Rising rates fuel banks’ return to FHLB advances and hedging strategies

More banks are turning again to wholesale funding and hedging to limit volatility in their liabilities.

By John Hintze

Customers drawing down deposits have prompted banks to increase their use of the wholesale funding markets, while a bifurcation has emerged between banks using structured products to mitigate the negative impact of rising rates on their bond portfolios and the very largest banks seeking to extend higher rates on their loan assets.

Virtually all banks saw deposits increase to historically high levels during the pandemic as customers sought the safety of federally insured accounts, often buoyed by federal emergency checks. Deposit levels are now returning to more normal levels, prompting especially smaller banks to compensate by returning to wholesale funding.

Banks’ Federal Home Loan Bank advances jumped to nearly $326 billion in second quarter of 2022, up from $204 billion in the previous quarter and a low of $189 billion in fourth quarter 2021, reports the FDIC. FHLB advances reached a high of $613 billion in first quarter 2020, the quarter in which pandemic lockdowns began, and dropped rapidly to $378 billion over the next quarter.

The volume of FHLB advances should continue to increase this year, along with other forms of bank wholesale funding, such as brokered deposits and short-term bonds, notes Todd Cuppia, managing director and head of Kennett Square, Pennsylvania-headquartered Chatham Financial’s balance sheet risk-management practice for financial institutions.

Banks’ use of brokered deposits similarly dropped at the start of the pandemic and fell to a low in fourth quarter 2021, of $594 Billion, after which it has started to climb, although less rapidly than FHLB advances, according to data from the FDIC and Kroll Bond Rating Agency. In second quarter 2022, brokered deposits reached $645 billion, up from $595 billion the quarter before, an 8.4 percent increase compared to FHLB advances’ 60 percent increase.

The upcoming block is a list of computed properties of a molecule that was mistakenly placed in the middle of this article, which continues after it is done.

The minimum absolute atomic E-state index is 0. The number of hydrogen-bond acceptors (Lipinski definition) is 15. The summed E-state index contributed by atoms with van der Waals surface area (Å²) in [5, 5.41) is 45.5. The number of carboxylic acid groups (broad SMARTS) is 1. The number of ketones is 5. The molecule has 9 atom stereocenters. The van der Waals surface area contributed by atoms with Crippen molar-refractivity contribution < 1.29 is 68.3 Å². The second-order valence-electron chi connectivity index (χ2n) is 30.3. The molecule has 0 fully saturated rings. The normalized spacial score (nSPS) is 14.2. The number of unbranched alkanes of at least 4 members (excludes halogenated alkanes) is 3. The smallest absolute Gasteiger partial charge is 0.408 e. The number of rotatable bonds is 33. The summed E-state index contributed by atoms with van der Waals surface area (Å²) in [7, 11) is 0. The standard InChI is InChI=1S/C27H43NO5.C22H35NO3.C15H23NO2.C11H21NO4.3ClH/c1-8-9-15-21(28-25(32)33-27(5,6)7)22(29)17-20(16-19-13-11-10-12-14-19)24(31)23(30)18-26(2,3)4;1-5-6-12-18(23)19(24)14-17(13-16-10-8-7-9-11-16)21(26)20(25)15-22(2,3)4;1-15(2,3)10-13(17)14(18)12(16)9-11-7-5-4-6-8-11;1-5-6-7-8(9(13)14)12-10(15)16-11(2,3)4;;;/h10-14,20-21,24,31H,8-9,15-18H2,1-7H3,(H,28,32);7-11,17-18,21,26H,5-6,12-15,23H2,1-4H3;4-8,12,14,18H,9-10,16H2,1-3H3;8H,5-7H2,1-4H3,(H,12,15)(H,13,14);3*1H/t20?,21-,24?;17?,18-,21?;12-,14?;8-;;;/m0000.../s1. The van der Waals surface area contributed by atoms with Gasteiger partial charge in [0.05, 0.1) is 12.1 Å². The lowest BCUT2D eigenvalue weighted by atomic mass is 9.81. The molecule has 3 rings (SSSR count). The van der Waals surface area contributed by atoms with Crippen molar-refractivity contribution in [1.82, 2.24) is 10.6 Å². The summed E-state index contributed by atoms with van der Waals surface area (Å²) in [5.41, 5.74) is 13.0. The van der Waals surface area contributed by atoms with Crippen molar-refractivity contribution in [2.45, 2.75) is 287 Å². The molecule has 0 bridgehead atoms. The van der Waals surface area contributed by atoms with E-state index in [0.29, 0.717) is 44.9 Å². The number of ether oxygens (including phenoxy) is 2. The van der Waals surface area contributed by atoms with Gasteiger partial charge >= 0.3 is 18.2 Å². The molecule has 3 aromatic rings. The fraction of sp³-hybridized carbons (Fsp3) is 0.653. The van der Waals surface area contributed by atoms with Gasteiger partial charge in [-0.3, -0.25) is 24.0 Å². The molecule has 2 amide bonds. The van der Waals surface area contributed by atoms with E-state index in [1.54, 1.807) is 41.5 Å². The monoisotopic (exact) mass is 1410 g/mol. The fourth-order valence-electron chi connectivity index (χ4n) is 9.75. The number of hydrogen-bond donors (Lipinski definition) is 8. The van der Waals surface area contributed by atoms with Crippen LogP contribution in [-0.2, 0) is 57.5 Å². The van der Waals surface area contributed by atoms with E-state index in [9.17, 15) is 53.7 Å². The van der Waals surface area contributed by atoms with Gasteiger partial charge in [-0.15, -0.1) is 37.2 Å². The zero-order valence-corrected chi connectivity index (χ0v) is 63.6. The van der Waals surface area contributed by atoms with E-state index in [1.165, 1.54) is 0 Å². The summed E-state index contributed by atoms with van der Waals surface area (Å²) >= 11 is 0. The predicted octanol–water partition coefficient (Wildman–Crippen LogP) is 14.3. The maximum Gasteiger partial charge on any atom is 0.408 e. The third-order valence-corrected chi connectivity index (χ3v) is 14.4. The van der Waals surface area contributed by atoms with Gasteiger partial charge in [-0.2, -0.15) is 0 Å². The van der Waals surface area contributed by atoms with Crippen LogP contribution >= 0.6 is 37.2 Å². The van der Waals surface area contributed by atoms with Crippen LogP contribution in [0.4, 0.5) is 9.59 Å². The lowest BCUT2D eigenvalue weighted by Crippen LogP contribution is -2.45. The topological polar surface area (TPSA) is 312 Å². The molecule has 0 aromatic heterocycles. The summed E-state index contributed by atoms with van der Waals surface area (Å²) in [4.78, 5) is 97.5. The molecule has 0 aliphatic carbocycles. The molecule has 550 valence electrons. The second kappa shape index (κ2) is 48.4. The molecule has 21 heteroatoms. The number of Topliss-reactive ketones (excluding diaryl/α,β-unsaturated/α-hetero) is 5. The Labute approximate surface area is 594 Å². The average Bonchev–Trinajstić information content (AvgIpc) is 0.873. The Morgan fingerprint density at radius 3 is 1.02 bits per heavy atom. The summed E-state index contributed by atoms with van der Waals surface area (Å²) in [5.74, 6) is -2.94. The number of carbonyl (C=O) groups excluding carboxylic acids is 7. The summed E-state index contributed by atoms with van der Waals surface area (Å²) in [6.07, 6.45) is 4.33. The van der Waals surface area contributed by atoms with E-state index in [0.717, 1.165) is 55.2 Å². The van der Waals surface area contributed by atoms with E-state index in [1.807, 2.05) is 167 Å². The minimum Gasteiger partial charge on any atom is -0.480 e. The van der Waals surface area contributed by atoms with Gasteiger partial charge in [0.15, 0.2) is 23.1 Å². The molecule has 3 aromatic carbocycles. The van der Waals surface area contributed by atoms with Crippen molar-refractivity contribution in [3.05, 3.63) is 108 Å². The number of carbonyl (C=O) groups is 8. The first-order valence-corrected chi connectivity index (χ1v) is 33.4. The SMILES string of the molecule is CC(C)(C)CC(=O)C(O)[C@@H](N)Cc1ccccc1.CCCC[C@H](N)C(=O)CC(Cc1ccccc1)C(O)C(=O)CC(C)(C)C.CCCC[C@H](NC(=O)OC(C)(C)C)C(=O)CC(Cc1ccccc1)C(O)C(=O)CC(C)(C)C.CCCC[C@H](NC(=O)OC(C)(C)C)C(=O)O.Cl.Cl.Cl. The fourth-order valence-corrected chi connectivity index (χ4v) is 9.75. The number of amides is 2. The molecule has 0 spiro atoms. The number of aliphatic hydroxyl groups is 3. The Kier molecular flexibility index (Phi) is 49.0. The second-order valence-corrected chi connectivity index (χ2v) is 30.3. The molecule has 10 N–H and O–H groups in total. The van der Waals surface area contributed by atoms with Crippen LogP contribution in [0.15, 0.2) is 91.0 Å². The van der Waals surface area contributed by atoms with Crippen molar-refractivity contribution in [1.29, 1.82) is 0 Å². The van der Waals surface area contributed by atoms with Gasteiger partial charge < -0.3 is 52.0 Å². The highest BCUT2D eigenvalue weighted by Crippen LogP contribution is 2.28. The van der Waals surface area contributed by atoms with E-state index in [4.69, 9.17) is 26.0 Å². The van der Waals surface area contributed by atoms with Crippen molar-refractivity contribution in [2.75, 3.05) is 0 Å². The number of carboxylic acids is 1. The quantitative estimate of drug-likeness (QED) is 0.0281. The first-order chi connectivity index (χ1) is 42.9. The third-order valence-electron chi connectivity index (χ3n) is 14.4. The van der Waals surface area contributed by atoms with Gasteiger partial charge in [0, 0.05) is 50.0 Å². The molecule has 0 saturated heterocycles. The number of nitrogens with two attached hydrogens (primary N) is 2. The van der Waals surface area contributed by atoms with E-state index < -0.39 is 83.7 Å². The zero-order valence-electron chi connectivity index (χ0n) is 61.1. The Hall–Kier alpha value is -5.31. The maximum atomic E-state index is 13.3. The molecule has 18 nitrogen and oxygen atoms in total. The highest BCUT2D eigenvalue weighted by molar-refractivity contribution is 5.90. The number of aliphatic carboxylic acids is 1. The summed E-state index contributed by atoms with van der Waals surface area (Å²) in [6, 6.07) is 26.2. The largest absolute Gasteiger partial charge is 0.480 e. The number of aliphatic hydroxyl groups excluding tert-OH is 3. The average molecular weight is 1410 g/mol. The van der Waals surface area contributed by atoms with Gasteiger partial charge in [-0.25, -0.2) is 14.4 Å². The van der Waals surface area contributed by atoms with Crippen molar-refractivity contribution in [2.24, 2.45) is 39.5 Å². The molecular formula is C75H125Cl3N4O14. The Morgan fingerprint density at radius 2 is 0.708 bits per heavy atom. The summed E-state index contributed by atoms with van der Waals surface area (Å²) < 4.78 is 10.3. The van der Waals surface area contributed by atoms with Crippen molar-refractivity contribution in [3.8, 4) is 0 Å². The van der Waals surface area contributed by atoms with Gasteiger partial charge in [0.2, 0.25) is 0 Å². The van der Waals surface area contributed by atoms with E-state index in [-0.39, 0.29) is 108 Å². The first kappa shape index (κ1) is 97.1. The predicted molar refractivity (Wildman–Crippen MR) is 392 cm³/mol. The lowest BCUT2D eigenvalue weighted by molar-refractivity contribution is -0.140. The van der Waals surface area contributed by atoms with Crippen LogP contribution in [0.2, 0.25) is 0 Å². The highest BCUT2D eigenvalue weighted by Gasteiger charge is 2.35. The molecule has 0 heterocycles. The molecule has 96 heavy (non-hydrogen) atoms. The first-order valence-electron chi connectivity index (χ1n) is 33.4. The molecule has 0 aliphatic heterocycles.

The very largest national banks still have abundant deposits. For example, J.P. Morgan reported a 9 percent increase in deposits in the second quarter. However, says Cuppia, smaller regional competitors with less demand for deposits are turning again to wholesale funding and hedging those instruments to limit volatility in their liabilities.

“We probably went two years when we didn’t see any funding hedges, and now in some cases it’s multiple times a day,” Cuppia says.

The FHLB of Indianapolis and other FLHBs are offering creative products designed to meet bank clients’ current needs, says Jerry Clark, director of client engagement at Moody’s Analytics. Clark points out that includes a variety of structured advances, such as put and call options, as well as more sophisticated products such as collars, which employ options to set floors and caps on rate moves to reduce rate volatility.

In a basic structure, banks anticipating interest rates peaking within a certain time frame and then falling again may take an FHLB advance today at a relatively low rate for specified period, after which it foresees customers shifting back again to deposits.

“Banks don’t want to bet the farm, but that’s what asset/liability management is all about—positioning the bank so it doesn’t get hit hard if rates do unexpectedly kick out and turn against it,” Clark said.